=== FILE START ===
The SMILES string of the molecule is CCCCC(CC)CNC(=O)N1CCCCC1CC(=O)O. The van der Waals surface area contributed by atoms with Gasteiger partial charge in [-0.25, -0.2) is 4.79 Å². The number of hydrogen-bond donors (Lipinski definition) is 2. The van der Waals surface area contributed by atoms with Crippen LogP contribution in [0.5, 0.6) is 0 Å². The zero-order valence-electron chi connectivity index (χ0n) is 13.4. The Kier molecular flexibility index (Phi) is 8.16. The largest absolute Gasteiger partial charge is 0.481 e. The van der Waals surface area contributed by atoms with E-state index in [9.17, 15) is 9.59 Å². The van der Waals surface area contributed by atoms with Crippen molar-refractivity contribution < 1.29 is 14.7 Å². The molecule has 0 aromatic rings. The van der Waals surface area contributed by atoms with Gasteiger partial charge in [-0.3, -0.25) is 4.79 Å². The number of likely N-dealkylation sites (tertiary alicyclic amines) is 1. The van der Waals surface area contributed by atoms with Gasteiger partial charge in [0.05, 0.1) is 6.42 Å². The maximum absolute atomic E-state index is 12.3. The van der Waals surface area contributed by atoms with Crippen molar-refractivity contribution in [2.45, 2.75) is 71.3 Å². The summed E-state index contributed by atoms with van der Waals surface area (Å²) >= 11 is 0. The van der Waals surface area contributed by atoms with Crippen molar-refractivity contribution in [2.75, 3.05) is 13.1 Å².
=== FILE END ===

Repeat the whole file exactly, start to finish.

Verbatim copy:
The SMILES string of the molecule is CCCCC(CC)CNC(=O)N1CCCCC1CC(=O)O. The van der Waals surface area contributed by atoms with Gasteiger partial charge in [-0.25, -0.2) is 4.79 Å². The number of hydrogen-bond donors (Lipinski definition) is 2. The van der Waals surface area contributed by atoms with Crippen LogP contribution in [0.5, 0.6) is 0 Å². The zero-order valence-electron chi connectivity index (χ0n) is 13.4. The Kier molecular flexibility index (Phi) is 8.16. The largest absolute Gasteiger partial charge is 0.481 e. The van der Waals surface area contributed by atoms with E-state index in [9.17, 15) is 9.59 Å². The van der Waals surface area contributed by atoms with Crippen molar-refractivity contribution < 1.29 is 14.7 Å². The molecule has 0 aromatic rings. The van der Waals surface area contributed by atoms with Gasteiger partial charge in [-0.3, -0.25) is 4.79 Å². The number of likely N-dealkylation sites (tertiary alicyclic amines) is 1. The van der Waals surface area contributed by atoms with Gasteiger partial charge in [0.05, 0.1) is 6.42 Å². The maximum absolute atomic E-state index is 12.3. The van der Waals surface area contributed by atoms with Crippen molar-refractivity contribution in [2.45, 2.75) is 71.3 Å². The summed E-state index contributed by atoms with van der Waals surface area (Å²) >= 11 is 0. The van der Waals surface area contributed by atoms with Crippen molar-refractivity contribution in [2.75, 3.05) is 13.1 Å².